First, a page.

Thursday, December 06, 2018

Apryl #3

Apryl #3
Charcoal and pastel on toned paper

Here's my newest piece in the charcoal and pastel series that I've been doing for a couple of years now.  I'm pretty happy with it.  Apryl is a very lively young woman, very animated and a great life model.  I've done two previous artworks of her.  Both times, she took interesting poses and held them like a rock.  That's great for figure studies, but there's one drawback.  No model can hold a true facial expression for more than a moment, no matter how good they are.

Want to test it?  Great!  Get a mirror and give yourself a big smile.  No, no, a REAL smile, one that you mean.  Nope, try again.  Okay, getting better.  Got it yet?  Okay, now hold that for 20 minutes.  Don't move, now!

Yeah, right.  Many people don't even like to smile for the camera, and that's just for a second or two.

The issue with facial expressions is that they are reflections of our inner state of mind, which is constantly changing.  When you're posing for an artist, you can hold your body in a position for quite a while, but your mind is going off somewhere else.  As one guy who sat for the painter Lucien Freud said, posing is a cross between zen meditation and a trip to the barber.  I've found that models' faces will settle in to a neutral or blank expression, one that will naturally hold itself over a long period of time.  Sometimes you can see flickers of expression cross their faces as some train of thought is amusing, frustrating, or whatever, but mostly it's just blank.

So how do I do expressions?  Photography.  I'll have a camera out as I talk with the model and will shoot a lot of photos.  Then I'll use the photos as references to build the artwork.  I don't copy the photo, though, but will use the images to see the details of how somebody's face shows expression.

This image came from my last life session with Apryl.  Her expression during the pose was, as all are, pretty blank.  But she's certainly not blank, she's smart, funny, and very expressive.  So during a break, I got out my camera and took a bunch of photos as we talked.  Then we went back to the pose. Now, several weeks later, I was able to go back, look at the photos, and start something new based on them.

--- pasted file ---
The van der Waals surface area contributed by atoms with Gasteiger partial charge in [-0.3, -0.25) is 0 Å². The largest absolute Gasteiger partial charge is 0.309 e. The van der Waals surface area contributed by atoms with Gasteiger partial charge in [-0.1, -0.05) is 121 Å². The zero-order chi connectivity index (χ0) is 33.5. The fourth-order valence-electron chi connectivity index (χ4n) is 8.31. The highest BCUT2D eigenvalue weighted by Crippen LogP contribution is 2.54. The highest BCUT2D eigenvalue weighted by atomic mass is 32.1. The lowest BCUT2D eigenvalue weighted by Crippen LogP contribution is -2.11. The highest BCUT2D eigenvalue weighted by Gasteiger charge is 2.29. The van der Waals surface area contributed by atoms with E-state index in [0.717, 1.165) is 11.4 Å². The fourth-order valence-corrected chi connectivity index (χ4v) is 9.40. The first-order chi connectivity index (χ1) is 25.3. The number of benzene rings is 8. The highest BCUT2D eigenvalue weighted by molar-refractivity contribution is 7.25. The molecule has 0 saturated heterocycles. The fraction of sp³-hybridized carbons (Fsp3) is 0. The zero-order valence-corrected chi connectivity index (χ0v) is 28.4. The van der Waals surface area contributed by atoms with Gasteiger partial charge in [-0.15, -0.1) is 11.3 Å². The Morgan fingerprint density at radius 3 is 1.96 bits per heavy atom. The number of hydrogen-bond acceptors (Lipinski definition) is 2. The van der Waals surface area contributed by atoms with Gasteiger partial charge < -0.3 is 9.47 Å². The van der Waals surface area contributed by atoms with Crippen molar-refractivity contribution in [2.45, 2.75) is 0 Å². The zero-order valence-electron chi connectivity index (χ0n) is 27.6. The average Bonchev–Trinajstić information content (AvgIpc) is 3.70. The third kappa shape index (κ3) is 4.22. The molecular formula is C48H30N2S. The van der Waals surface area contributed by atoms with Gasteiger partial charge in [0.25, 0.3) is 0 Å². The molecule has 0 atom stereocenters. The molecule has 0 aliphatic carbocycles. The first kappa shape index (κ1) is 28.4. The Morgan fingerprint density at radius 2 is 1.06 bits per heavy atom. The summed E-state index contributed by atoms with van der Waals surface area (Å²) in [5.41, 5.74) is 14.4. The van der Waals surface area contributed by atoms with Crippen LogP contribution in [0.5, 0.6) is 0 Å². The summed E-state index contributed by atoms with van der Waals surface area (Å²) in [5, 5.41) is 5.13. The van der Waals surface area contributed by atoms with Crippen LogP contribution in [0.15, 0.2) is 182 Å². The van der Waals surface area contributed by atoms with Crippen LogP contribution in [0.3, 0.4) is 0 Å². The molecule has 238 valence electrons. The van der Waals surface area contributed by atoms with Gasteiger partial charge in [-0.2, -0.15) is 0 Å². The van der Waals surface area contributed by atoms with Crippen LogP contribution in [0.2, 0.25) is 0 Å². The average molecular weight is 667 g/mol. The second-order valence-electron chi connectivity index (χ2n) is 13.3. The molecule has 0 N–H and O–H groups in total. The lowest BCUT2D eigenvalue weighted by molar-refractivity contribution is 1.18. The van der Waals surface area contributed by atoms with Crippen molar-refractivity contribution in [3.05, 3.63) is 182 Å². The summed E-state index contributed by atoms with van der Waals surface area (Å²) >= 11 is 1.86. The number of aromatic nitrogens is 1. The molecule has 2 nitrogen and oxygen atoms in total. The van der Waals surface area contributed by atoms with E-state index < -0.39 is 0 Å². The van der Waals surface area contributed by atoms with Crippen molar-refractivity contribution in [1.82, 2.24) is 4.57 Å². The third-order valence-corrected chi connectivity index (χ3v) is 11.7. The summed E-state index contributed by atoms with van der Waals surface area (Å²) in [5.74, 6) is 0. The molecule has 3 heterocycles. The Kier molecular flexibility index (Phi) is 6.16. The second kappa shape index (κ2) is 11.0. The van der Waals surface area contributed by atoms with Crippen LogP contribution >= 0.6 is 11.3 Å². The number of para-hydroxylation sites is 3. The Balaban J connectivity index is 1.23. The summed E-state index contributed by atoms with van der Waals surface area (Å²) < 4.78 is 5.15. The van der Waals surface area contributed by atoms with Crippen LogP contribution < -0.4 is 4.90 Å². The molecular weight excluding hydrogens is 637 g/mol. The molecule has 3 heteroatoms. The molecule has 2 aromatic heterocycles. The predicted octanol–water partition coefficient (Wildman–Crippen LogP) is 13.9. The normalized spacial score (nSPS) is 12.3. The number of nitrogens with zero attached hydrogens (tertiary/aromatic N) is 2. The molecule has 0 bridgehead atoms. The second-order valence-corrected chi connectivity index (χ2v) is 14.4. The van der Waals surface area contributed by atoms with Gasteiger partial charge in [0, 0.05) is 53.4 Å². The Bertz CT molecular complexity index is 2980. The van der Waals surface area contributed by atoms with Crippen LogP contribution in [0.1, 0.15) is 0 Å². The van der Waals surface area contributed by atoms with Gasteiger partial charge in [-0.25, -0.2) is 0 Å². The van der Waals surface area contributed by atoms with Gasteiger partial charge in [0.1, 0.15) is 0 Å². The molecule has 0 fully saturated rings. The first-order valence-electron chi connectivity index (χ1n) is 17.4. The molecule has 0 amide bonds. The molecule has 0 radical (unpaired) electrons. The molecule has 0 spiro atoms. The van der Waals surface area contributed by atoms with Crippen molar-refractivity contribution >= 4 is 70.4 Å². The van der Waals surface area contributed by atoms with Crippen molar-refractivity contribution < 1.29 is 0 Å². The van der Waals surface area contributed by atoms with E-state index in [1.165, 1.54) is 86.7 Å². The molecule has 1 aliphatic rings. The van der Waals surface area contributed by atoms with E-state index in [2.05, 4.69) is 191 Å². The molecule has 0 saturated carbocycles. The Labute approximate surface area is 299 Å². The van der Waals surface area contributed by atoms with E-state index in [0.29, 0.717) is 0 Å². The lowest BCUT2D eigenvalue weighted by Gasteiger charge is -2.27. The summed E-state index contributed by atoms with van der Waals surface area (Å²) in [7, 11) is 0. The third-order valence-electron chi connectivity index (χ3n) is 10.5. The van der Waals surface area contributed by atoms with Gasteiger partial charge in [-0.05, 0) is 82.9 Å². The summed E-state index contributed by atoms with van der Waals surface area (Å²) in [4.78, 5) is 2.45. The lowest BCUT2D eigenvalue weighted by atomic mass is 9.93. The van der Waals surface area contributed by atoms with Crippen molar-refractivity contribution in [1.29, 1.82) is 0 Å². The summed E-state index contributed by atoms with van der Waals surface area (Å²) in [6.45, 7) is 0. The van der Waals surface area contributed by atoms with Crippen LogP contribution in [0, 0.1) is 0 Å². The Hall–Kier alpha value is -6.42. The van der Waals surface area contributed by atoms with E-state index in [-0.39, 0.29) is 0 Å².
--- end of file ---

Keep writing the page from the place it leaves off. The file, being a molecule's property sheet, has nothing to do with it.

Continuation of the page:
Originally, this was a full-figure image of her sitting cross-legged.  I had a rough block-in and decided that it wasn't good enough.  For me, the attraction was in her face, and the small paper didn't allow a full-figure with sufficient room to develop her face.  So I rubbed out the figure, although you can still see a few traces of it.  I started over, looking at just the head and upper body.  The first stage was a rough block-in with vine charcoal.  Then I wiped down most of the vine and hit it with willow charcoal.  Why wipe down the vine?  It seems to fill the pores in the paper with slick particles and the heavier charcoals and pastels don't want to stick.  So I wipe a lot of the vine off, leaving enough to guide me along.

My next stage with Apryl was to use the willow charcoal to develop the features.  But I developed the features too much: there was so much detail in the face that the image lost some of the magic.  I got frustrated and hit it with a kneaded eraser.  That took a lot of over-development out and what was left was streaky.  But the streakiness was cool, so I re-developed the face, but only lightly and not nearly with as much detail.  Then came a light application of pastels to add color, first to the lighted areas, and later to some (not all) of the shadows.  Usually, I focus on the eyes, but this time, I focused on her smile, which was the important element in her expression.  There was a lot of experimentation, lots of rub-outs and erasures, and some happy accidents.  Finally, there was the image.

So, yes, I'm very happy with this one.